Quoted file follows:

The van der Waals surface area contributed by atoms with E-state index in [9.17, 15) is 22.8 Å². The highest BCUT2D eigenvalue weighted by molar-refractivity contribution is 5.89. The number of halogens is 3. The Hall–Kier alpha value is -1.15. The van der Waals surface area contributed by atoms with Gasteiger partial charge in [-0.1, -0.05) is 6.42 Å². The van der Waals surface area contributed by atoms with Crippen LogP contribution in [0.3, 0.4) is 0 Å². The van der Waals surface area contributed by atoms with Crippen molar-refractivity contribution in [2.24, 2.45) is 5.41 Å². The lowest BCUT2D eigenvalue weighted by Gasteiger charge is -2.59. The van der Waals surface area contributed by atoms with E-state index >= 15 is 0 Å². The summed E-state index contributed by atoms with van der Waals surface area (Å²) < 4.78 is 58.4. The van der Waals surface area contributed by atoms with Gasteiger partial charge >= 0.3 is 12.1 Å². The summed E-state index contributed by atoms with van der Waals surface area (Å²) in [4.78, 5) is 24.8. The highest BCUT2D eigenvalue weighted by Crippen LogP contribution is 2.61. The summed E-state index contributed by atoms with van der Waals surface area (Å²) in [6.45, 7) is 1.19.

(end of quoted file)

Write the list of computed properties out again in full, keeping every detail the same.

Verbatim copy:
The van der Waals surface area contributed by atoms with E-state index in [9.17, 15) is 22.8 Å². The highest BCUT2D eigenvalue weighted by molar-refractivity contribution is 5.89. The number of halogens is 3. The Hall–Kier alpha value is -1.15. The van der Waals surface area contributed by atoms with Gasteiger partial charge in [-0.1, -0.05) is 6.42 Å². The van der Waals surface area contributed by atoms with Crippen LogP contribution in [0.3, 0.4) is 0 Å². The van der Waals surface area contributed by atoms with Crippen molar-refractivity contribution in [2.24, 2.45) is 5.41 Å². The lowest BCUT2D eigenvalue weighted by Gasteiger charge is -2.59. The van der Waals surface area contributed by atoms with E-state index >= 15 is 0 Å². The summed E-state index contributed by atoms with van der Waals surface area (Å²) < 4.78 is 58.4. The van der Waals surface area contributed by atoms with Gasteiger partial charge >= 0.3 is 12.1 Å². The summed E-state index contributed by atoms with van der Waals surface area (Å²) in [4.78, 5) is 24.8. The highest BCUT2D eigenvalue weighted by Crippen LogP contribution is 2.61. The summed E-state index contributed by atoms with van der Waals surface area (Å²) in [6.45, 7) is 1.19.